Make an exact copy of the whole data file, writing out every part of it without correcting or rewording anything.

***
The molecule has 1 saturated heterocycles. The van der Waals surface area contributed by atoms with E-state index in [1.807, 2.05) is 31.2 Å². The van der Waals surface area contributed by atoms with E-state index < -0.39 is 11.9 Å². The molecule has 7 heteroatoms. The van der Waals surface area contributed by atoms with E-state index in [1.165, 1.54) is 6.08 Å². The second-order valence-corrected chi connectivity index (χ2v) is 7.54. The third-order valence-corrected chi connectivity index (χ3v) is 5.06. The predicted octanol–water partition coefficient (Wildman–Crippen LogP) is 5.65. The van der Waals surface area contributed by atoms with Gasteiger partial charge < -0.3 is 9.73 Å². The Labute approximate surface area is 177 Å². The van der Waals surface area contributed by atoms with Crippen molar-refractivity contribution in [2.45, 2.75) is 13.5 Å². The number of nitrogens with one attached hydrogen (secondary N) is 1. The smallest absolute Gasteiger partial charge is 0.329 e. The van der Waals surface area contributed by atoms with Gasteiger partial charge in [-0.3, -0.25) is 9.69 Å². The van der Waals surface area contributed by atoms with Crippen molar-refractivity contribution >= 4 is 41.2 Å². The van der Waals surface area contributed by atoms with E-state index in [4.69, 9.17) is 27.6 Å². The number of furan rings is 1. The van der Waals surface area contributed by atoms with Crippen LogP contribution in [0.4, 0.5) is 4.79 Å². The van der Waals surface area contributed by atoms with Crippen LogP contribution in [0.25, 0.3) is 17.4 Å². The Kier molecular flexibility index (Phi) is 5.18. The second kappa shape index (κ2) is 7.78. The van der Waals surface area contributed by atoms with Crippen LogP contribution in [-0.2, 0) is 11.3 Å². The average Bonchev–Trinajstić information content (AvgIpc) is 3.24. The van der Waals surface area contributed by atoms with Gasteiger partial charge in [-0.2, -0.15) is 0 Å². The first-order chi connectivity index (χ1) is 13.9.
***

The molecule has 1 saturated heterocycles. The van der Waals surface area contributed by atoms with E-state index in [1.807, 2.05) is 31.2 Å². The van der Waals surface area contributed by atoms with E-state index < -0.39 is 11.9 Å². The molecule has 7 heteroatoms. The van der Waals surface area contributed by atoms with E-state index in [1.165, 1.54) is 6.08 Å². The second-order valence-corrected chi connectivity index (χ2v) is 7.54. The third-order valence-corrected chi connectivity index (χ3v) is 5.06. The predicted octanol–water partition coefficient (Wildman–Crippen LogP) is 5.65. The van der Waals surface area contributed by atoms with Gasteiger partial charge < -0.3 is 9.73 Å². The Labute approximate surface area is 177 Å². The van der Waals surface area contributed by atoms with Crippen molar-refractivity contribution in [2.45, 2.75) is 13.5 Å². The number of nitrogens with one attached hydrogen (secondary N) is 1. The smallest absolute Gasteiger partial charge is 0.329 e. The van der Waals surface area contributed by atoms with Gasteiger partial charge in [-0.3, -0.25) is 9.69 Å². The van der Waals surface area contributed by atoms with Crippen molar-refractivity contribution >= 4 is 41.2 Å². The van der Waals surface area contributed by atoms with E-state index in [4.69, 9.17) is 27.6 Å². The number of furan rings is 1. The van der Waals surface area contributed by atoms with Crippen LogP contribution in [0.4, 0.5) is 4.79 Å². The van der Waals surface area contributed by atoms with Crippen LogP contribution in [0.25, 0.3) is 17.4 Å². The Kier molecular flexibility index (Phi) is 5.18. The second kappa shape index (κ2) is 7.78. The van der Waals surface area contributed by atoms with Crippen LogP contribution in [-0.2, 0) is 11.3 Å². The average Bonchev–Trinajstić information content (AvgIpc) is 3.24. The van der Waals surface area contributed by atoms with Gasteiger partial charge in [-0.2, -0.15) is 0 Å². The first-order chi connectivity index (χ1) is 13.9.